The aftershocks of yesterday’s ruling which sent tremors across the entire scope of the country can still be felt this morning. In fact with more clarity, as the shockwaves from yesterday wear off, and hard reality begins to sink in.
Yesterday’s seismic judgement brings to the fore previously unthought-of realities. First among them is the finding that the president is criminally liable for the illegal Building Bridges Initiative. Before yesterday, presidential immunity was considered sacred, sacrosanct and untouchable.
However, as High Court Judge Joel Ngugi delivered the lengthy judgment yesterday, he mentioned first, that if a president’s actions transcended the scope of his executive confines, then his extrajudicial misdeeds could be tied to him personally. Later in the reading, he mentioned that the president broke the law by transcending his limits, and throwing support behind what should be a popular Initiative. An Abuse of Office charge can be sought here.
The impact of this is that, as early as today at noon, someone, or an organisation, might go to court, demanding for Uhuru’s prosecution, or demanding that Noordin Haji prosecutes the president.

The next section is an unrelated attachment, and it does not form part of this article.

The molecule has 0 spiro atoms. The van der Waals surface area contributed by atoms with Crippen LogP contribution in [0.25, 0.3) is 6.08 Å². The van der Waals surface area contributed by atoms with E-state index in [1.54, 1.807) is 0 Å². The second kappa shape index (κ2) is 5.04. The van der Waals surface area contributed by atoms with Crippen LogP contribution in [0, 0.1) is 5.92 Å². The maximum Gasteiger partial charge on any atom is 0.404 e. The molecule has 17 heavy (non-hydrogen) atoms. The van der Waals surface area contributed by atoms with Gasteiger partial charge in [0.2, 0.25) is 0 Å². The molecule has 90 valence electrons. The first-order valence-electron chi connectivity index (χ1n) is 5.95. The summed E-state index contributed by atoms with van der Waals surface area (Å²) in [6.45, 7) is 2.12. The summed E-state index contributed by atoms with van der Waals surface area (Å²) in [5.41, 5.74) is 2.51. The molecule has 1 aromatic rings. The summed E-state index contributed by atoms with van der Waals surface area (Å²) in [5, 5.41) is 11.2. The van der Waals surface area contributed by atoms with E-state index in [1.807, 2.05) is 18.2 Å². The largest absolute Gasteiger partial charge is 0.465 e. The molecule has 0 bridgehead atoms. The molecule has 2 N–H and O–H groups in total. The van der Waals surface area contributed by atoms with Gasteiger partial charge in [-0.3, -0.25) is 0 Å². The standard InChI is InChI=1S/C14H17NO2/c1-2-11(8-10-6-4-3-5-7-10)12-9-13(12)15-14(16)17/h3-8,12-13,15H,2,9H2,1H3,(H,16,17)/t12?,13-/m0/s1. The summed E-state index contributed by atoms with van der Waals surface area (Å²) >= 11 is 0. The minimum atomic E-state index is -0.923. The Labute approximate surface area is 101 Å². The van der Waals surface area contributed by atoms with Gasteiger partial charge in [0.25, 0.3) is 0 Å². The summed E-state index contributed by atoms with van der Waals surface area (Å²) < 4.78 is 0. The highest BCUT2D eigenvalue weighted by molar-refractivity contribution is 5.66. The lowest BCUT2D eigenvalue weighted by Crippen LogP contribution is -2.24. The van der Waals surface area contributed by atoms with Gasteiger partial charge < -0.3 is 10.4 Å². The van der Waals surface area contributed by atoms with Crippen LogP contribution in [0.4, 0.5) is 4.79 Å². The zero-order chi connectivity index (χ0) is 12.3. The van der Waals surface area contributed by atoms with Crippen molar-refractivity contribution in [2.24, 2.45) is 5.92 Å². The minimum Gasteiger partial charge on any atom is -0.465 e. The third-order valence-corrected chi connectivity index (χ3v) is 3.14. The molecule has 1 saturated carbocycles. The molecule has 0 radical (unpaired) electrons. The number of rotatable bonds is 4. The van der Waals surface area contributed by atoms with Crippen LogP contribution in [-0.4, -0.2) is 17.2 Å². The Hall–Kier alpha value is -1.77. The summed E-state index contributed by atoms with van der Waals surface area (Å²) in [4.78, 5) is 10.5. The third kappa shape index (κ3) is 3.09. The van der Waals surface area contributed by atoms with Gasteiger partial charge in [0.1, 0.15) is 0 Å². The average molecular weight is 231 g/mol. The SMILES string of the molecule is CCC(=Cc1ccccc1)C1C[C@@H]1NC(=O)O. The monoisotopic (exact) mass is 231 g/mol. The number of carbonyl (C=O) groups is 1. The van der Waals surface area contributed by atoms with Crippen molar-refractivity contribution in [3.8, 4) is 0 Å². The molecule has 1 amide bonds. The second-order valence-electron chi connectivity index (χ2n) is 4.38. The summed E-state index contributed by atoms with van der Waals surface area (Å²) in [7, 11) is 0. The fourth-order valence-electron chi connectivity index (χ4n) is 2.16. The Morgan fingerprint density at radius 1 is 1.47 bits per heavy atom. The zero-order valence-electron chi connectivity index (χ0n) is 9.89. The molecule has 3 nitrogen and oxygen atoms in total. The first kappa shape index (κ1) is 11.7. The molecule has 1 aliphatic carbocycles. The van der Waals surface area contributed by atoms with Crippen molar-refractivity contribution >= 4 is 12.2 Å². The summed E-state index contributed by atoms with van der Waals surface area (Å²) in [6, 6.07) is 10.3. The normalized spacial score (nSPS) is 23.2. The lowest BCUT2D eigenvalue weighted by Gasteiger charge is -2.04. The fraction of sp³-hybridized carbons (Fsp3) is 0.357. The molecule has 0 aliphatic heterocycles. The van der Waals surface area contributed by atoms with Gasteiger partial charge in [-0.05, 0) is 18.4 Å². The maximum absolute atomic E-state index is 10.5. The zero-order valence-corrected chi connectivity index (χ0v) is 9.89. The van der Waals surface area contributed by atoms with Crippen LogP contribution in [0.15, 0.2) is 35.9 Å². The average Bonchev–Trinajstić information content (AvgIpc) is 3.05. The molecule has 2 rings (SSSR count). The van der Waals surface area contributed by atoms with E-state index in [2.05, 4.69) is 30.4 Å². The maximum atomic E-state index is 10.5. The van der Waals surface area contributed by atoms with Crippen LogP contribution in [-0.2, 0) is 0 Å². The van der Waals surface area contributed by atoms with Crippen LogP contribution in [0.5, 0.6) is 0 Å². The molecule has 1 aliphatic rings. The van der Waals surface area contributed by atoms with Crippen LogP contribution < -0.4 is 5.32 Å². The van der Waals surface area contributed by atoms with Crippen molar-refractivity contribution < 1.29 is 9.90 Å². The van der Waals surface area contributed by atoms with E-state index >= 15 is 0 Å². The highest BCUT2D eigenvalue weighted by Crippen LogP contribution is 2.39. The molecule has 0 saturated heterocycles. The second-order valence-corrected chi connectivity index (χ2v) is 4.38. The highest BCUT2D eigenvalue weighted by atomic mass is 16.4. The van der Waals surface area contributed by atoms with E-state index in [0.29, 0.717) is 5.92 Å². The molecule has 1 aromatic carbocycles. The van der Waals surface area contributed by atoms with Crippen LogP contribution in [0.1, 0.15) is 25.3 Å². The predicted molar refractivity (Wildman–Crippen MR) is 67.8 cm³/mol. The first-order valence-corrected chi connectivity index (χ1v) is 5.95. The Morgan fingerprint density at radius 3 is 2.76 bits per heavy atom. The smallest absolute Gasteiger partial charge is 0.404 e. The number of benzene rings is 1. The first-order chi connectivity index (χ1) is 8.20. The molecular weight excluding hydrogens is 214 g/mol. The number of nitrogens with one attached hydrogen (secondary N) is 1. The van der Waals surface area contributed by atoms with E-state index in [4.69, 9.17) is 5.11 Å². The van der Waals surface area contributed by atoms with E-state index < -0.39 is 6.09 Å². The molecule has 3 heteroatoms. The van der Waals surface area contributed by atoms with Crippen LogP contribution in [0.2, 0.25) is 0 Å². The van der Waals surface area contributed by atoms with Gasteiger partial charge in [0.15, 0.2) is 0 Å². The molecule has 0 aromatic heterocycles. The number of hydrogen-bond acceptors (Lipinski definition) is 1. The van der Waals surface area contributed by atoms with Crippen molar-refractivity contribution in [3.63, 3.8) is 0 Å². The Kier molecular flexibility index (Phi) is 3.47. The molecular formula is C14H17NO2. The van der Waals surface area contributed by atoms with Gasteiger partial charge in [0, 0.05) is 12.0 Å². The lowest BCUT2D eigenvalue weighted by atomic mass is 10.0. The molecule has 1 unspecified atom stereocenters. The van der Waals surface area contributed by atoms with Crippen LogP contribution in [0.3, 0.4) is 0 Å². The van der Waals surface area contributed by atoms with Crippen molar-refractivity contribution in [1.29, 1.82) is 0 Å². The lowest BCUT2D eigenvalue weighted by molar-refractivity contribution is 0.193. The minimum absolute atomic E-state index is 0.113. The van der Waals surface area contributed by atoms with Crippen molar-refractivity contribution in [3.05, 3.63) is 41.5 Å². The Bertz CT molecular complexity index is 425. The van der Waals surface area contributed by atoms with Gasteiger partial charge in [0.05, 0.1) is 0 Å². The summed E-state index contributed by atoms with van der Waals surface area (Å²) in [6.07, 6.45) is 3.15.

The second one is the possible barrage of cases that the Independent Electoral and Boundaries Commission, IEBC, is now likely to face. Since the five-member Judges bench ruled that the body isn’t properly constituted, aggrieved parties are likely to flock the corridors of the courts seeking redress. Unfortunately, most might simply just be disgruntled parties, unsatisfied with past decisions or results of the body, and just want a reversal of things. Case in point might be the losers in the recent string of by-elections across the country.
The third is the clear and obvious derailment that the entire BBI process has suffered. Regardless of whether the BBI proponents will challenge yesterday’s ruling in a court of appeal, or whether they may decide to change tact, and instead of a popular Initiative, adopt a parliamentary push, the process has definitely suffered a setback in terms of timing. It is now next to impossible that the referendum (if at all it will still happen in the first place) will happen before August.
This means that the Constitutional timeline which needed it to be done at least 13 months before the elections so that the new constituencies can be created a year before the elections as the law requires, won’t be met. It is likely to see some call for an extension of president Uhuru’s term.
The possible term extension of the president is the third biggest consequent of yesterday’s ruling.
The fourth one, of course, is the real possibility that impeachment proceedings may now be instituted against the president, or even his presidency.